• ‘I didn't want to have to swill vodka before 8 a.m.’
    • ‘In groups they can poison the atmosphere of an entire pub in seconds, swilling ale, braying, tormenting the barmaid, spilling ale and lumbering against bystanders.’
    • ‘He swills beer, smokes the odd fag or two and is perhaps ever so slightly overweight.’
    • ‘He shook his head after swilling another synthetic beer.’
    • ‘The blind taste test showed that she preferred swilling the budget brand, too.’
    • ‘It was reported in the press that he had turned up late, worn inappropriate dress and encouraged his mates to swill champagne from the trophy.’
    • ‘He fights, he sweats, he swills ale, he bullies.’
    • ‘There can be found a different class of drunk, swilling back copious amounts of G and T or champagne and stuffing their faces with complimentary food.’
    • ‘But within a couple of years everyone was meeting one another at Timmy's and swilling their coffee.’
    • ‘At yesterday's office party, after swilling several glasses of wine, I met our executive director at last.’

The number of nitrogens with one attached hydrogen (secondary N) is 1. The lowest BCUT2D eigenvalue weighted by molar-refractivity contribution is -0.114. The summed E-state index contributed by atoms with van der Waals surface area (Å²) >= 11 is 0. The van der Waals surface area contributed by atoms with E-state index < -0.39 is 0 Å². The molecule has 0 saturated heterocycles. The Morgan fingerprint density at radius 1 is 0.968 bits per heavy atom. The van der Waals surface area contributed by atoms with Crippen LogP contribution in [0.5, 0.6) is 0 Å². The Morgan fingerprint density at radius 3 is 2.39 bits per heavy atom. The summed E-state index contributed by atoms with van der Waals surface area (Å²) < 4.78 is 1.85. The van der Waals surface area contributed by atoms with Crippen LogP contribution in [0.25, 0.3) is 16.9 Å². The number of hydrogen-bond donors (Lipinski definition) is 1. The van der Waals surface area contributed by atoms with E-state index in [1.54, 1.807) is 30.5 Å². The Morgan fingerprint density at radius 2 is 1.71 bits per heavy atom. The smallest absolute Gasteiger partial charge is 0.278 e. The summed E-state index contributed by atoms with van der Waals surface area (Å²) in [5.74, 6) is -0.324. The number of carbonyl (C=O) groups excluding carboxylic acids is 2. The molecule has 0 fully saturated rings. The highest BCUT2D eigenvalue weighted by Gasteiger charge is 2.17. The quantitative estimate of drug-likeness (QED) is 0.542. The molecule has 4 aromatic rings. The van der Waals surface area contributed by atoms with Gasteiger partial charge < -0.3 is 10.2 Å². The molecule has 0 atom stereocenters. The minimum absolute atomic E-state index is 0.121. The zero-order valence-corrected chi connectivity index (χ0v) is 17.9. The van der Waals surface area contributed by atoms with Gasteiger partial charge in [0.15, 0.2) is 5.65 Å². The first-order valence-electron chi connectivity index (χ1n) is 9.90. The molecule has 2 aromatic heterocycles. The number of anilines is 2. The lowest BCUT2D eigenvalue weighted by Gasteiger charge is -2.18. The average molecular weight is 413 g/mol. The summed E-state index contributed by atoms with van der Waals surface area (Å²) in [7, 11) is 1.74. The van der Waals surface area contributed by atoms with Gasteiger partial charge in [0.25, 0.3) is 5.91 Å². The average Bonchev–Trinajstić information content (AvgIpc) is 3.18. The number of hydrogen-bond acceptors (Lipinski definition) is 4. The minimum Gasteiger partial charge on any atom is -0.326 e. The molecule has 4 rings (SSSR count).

• ‘At sunset, everyone returns to the porch to swill rum punch and wait for the bats to swoop down.’
    • ‘So you think you're going to sit in front of the TV watching Sport and swilling beer on a Saturday after a hard week at the office, do you?’
    drink, quaff, swallow, down, gulp down, drain, guzzle, imbibe, sup, slurp, consume
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    1. 2.1 Accompany (food) with large quantities of drink.
      ‘a feast swilled down with pints of cider’
      • ‘The injury caused him to pop painkillers and swill them down with hard liquor’
      • ‘This appalling litter problem is mainly caused by the unpleasant habit of so many people now who eat their meals in the street, swill them down with a can of drink and then finish off with the inevitable cigarette.’
      • ‘Many of us are chomping mainly on fatty sandwiches, pasties, pastries, cakes, buns and salty savoury snacks swilled down with tea and coffee while tapping away at the keyboard.’